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KEY FM TOPICS

Building Operating Management

Wireless Options Becoming More Prevalent with BAS



Part 2 of a 4-part article on FMs staying up with BAS options to ensure their buildings are ‘2025-ready’


Buildings today rely on a combination of end-point technologies (sensors, controllers, management tools, etc.) using wired and wireless communications platforms. Although wired solutions are preferred in the majority of cases, wireless devices are becoming more prevalent due to the great advances made in speed and security. That, complemented with battery technology that has improved both in size and longevity, makes wireless a great option. Wireless sensor batteries today have average life spans of five to six years and can be a viable and convenient solution, especially for hard-to-reach spaces. Common wireless technology options include WiFi, ZigBee, Z Wave, and Bluetooth.

WiFi is a well-known wireless standard used for high-bandwidth applications and is ideally suited for wireless network access using broadband access points. As WiFi consumes a little more power than other technologies, devices must be carefully manufactured to be highly efficient to conserve battery life. WiFi is also widely used in commercial buildings for support services, allowing the engineering/support teams to effectively use laptops, tablets, and smart phones for connectivity and communications. WiFi routers can be set up in mechanical equipment spaces to access off-site and building data including functional test script documentation, factory equipment data, and historical trend logs, facilitating HVAC start-up, testing, and commissioning activities.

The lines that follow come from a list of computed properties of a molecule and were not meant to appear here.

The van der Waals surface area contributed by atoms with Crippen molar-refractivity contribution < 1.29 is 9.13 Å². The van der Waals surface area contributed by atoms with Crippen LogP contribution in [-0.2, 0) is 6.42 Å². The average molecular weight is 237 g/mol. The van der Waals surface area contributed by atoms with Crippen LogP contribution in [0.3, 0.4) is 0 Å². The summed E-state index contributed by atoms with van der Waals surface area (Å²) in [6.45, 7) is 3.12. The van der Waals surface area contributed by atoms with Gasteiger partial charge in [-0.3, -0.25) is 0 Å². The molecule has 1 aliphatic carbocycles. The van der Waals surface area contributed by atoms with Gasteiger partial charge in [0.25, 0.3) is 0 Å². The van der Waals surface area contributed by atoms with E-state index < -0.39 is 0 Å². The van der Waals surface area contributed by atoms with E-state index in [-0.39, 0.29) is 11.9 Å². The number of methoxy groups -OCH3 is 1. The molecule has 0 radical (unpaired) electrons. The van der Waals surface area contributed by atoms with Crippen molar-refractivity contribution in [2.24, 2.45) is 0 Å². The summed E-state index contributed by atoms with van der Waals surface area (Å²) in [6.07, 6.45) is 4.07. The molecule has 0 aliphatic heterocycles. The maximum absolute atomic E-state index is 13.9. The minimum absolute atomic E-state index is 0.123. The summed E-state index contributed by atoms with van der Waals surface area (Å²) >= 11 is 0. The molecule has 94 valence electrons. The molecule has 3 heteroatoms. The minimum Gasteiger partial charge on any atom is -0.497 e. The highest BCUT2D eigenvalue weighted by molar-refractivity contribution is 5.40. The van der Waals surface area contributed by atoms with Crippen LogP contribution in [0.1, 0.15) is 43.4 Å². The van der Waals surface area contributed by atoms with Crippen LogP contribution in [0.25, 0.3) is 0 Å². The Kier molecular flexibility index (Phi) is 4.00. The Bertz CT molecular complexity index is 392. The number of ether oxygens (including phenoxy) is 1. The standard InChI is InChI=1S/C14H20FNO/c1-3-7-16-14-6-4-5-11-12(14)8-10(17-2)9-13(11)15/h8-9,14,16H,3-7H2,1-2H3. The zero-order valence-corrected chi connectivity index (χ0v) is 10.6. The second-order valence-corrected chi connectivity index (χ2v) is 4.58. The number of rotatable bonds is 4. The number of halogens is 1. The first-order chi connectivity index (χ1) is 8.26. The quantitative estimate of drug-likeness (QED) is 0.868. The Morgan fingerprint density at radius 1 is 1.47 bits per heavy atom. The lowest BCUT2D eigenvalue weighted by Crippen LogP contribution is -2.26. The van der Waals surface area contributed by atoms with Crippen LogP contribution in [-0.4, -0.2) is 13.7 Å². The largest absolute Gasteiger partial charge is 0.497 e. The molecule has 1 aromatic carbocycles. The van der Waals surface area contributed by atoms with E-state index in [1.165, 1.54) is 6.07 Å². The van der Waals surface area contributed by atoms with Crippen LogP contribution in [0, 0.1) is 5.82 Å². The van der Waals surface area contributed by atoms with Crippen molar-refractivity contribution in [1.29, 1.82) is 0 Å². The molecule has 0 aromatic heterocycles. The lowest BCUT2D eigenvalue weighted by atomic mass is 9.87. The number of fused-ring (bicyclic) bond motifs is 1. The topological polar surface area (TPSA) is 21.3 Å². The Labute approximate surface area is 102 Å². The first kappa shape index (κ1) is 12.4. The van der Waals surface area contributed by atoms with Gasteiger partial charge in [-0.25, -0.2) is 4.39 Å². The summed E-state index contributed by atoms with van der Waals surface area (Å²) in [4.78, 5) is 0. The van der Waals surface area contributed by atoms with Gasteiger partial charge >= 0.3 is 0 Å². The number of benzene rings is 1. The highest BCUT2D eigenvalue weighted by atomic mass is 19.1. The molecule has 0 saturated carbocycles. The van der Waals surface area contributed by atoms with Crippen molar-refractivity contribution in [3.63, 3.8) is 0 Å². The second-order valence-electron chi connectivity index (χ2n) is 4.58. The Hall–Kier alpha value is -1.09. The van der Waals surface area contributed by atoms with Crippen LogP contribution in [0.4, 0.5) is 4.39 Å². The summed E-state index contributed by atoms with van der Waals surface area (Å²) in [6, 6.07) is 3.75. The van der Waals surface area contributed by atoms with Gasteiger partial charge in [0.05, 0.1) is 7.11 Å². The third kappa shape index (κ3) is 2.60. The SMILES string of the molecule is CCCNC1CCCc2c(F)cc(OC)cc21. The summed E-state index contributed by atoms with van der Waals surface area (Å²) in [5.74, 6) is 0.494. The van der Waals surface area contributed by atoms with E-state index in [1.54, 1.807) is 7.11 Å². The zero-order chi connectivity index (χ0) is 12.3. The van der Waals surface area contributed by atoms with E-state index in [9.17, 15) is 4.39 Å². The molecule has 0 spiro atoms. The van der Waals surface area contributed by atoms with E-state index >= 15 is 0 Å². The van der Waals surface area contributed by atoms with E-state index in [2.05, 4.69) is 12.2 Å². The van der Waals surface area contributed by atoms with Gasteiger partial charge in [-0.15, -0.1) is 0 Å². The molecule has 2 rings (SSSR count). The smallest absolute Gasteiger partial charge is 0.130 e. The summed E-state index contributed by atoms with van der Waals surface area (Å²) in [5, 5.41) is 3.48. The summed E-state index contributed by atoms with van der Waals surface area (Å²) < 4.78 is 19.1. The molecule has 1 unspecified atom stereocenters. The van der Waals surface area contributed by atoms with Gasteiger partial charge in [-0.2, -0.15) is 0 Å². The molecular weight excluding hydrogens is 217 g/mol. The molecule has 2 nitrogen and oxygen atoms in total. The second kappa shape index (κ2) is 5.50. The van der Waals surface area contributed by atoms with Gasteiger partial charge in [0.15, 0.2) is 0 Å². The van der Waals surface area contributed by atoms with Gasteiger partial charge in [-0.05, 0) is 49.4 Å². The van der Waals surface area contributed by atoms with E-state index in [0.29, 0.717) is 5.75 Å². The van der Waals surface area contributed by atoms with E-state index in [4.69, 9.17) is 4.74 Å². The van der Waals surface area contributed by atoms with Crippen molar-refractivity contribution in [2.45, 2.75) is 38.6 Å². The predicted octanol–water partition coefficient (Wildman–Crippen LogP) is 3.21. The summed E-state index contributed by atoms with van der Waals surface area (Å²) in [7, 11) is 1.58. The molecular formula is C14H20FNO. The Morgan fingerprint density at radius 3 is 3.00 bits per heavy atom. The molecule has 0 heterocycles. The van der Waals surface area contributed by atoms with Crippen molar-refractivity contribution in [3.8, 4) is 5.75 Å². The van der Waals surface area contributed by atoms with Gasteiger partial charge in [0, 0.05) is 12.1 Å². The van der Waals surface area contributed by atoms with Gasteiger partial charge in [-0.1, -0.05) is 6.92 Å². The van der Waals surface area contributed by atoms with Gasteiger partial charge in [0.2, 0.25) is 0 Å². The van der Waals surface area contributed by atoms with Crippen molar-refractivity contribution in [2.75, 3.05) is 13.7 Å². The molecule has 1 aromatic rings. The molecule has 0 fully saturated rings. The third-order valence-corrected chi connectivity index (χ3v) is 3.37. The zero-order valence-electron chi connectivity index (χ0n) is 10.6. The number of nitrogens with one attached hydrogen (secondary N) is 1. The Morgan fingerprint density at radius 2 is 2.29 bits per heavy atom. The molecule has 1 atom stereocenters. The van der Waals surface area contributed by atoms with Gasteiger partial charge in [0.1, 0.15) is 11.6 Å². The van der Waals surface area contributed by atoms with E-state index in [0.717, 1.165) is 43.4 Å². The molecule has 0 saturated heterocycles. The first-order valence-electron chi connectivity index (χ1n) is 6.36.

ZigBee is a low-power-consuming, low-latency, self-healing meshed wireless network standard and can be used in horizontal floor HVAC terminal equipment, control, and space thermostat applications. ZigBee technology minimizes power consumption, making it very suitable for battery-operated devices. The wireless mesh network comprises access points (network controller), repeaters, terminal controllers, and space sensors, etc. The “self-healing” attributes allow the network to re-configure itself to circumvent broken paths and operate when a node fails or becomes unreliable.

Z Wave is another low-power-consuming wireless communication standard that also utilizes a mesh network architecture. It allows home automation devices, including lighting, access control, entertainment systems, and household appliances, to communicate with one another. Commercial applications using Z Wave wireless technology generally are limited.

Bluetooth is a wireless technology standard for exchanging data over short distances and exists in many products such as telephones, tablets, laptops, and mobile phone headsets. Applications include wireless communication with PCs, mouse and keyboards, and printers. Due to Bluetooth’s low power consumption, it is also suitable for personal area networks (PAN) with proximity sensors and some lighting control applications. As distance is a concern, careful design is required to ensure good communications between devices.




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  posted on 1/29/2016   Article Use Policy

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